Islamabad: A new study begins to shed light on this surprising link. Could it be, the researchers ask, that brain tumors have a strong effect on blood glucose levels?
Co-lead author Judith Schwartzbaum, associate professor of epidemiology at OSU, says, “Diabetes and elevated blood sugar increase the risk of cancer at several sites including the colon, breast, and bladder.”
However, this is not the case with brain cancer such as glioma, she adds. Instead, “these rare malignant brain tumors are more common among people who have normal levels of blood glucose than those with high blood sugar or diabetes.”
The new study builds on previous work led by Prof. Schwartzbaum that found a link between high blood sugar and reduced risk of meningioma – a nonmalignant brain tumor.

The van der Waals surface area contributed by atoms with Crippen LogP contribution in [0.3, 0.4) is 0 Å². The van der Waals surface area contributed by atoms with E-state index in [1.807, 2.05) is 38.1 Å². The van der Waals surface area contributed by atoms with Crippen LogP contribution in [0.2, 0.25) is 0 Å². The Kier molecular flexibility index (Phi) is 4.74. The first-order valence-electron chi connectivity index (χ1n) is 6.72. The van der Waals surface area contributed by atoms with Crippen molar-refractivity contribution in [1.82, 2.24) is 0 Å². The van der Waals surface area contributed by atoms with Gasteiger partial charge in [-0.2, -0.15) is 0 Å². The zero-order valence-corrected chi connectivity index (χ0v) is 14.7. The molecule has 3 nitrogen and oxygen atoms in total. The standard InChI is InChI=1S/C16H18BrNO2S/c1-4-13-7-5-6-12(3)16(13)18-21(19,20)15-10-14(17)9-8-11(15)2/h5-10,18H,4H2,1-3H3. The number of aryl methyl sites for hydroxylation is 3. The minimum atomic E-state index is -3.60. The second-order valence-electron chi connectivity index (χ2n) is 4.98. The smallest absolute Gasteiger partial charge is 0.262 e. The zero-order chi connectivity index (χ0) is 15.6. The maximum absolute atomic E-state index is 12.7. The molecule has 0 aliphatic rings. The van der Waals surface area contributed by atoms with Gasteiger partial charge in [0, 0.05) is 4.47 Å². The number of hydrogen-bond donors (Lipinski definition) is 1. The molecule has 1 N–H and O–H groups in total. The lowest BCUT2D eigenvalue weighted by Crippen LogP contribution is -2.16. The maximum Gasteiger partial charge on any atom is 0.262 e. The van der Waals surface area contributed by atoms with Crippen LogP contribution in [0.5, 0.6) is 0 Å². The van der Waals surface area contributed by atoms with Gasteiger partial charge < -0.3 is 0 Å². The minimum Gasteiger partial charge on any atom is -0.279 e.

Glioma is one of the most common cancers that arise in the brain. It accounts for nearly a quarter of all primary brain tumors and three quarters of all malignant tumors.
Also, as symptoms typically occur only 3 months prior to diagnosis, the authors note that “it is therefore important that indicators of the preclinical tumor be identified before the onset of symptoms.”
The new study examines data from two large long-term investigations: AMORIS and Me-Can, which together totaled 797,945 participants among whom 812 developed gliomas.
The team analyzed the data on blood sugar levels and diabetes – including that related to the period preceding diagnosis – and how this related to subsequent diagnosis of glioma.